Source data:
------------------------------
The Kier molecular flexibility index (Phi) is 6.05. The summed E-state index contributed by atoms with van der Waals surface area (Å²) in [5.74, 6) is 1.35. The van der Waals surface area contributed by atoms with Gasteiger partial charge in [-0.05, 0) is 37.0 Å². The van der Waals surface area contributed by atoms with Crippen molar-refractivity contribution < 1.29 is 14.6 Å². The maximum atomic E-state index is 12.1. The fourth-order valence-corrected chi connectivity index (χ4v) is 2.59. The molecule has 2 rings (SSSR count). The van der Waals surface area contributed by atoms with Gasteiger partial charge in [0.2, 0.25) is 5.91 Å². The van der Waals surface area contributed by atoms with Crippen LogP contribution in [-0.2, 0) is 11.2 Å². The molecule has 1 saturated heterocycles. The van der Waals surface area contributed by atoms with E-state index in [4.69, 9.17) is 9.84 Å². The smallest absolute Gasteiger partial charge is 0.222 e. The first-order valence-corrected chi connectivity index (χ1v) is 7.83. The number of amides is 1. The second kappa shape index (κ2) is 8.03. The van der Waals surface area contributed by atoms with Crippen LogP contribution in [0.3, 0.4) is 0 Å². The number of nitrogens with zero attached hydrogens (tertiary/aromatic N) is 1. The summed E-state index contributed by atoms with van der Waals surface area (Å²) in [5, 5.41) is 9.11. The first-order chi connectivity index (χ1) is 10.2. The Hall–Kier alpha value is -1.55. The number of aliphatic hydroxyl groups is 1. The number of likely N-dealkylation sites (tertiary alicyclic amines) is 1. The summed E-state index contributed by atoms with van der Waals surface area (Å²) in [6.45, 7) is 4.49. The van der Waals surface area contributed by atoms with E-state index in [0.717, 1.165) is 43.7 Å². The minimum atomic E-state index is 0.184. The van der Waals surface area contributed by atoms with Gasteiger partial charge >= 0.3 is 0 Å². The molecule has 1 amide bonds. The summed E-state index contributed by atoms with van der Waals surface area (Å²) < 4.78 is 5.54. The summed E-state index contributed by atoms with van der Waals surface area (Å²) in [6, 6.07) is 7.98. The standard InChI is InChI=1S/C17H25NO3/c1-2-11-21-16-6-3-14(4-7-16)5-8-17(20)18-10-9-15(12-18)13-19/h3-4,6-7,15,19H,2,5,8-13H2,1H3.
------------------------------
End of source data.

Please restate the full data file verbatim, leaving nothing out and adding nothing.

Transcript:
The Kier molecular flexibility index (Phi) is 6.05. The summed E-state index contributed by atoms with van der Waals surface area (Å²) in [5.74, 6) is 1.35. The van der Waals surface area contributed by atoms with Gasteiger partial charge in [-0.05, 0) is 37.0 Å². The van der Waals surface area contributed by atoms with Crippen molar-refractivity contribution < 1.29 is 14.6 Å². The maximum atomic E-state index is 12.1. The fourth-order valence-corrected chi connectivity index (χ4v) is 2.59. The molecule has 2 rings (SSSR count). The van der Waals surface area contributed by atoms with Gasteiger partial charge in [0.2, 0.25) is 5.91 Å². The van der Waals surface area contributed by atoms with Crippen LogP contribution in [-0.2, 0) is 11.2 Å². The molecule has 1 saturated heterocycles. The van der Waals surface area contributed by atoms with E-state index in [4.69, 9.17) is 9.84 Å². The smallest absolute Gasteiger partial charge is 0.222 e. The first-order valence-corrected chi connectivity index (χ1v) is 7.83. The number of amides is 1. The second kappa shape index (κ2) is 8.03. The van der Waals surface area contributed by atoms with Crippen LogP contribution in [0.3, 0.4) is 0 Å². The number of nitrogens with zero attached hydrogens (tertiary/aromatic N) is 1. The summed E-state index contributed by atoms with van der Waals surface area (Å²) in [5, 5.41) is 9.11. The first-order chi connectivity index (χ1) is 10.2. The Hall–Kier alpha value is -1.55. The number of aliphatic hydroxyl groups is 1. The number of likely N-dealkylation sites (tertiary alicyclic amines) is 1. The summed E-state index contributed by atoms with van der Waals surface area (Å²) in [6.45, 7) is 4.49. The van der Waals surface area contributed by atoms with E-state index in [0.717, 1.165) is 43.7 Å². The minimum atomic E-state index is 0.184. The van der Waals surface area contributed by atoms with Gasteiger partial charge >= 0.3 is 0 Å². The molecule has 1 amide bonds. The summed E-state index contributed by atoms with van der Waals surface area (Å²) < 4.78 is 5.54. The summed E-state index contributed by atoms with van der Waals surface area (Å²) in [6, 6.07) is 7.98. The standard InChI is InChI=1S/C17H25NO3/c1-2-11-21-16-6-3-14(4-7-16)5-8-17(20)18-10-9-15(12-18)13-19/h3-4,6-7,15,19H,2,5,8-13H2,1H3.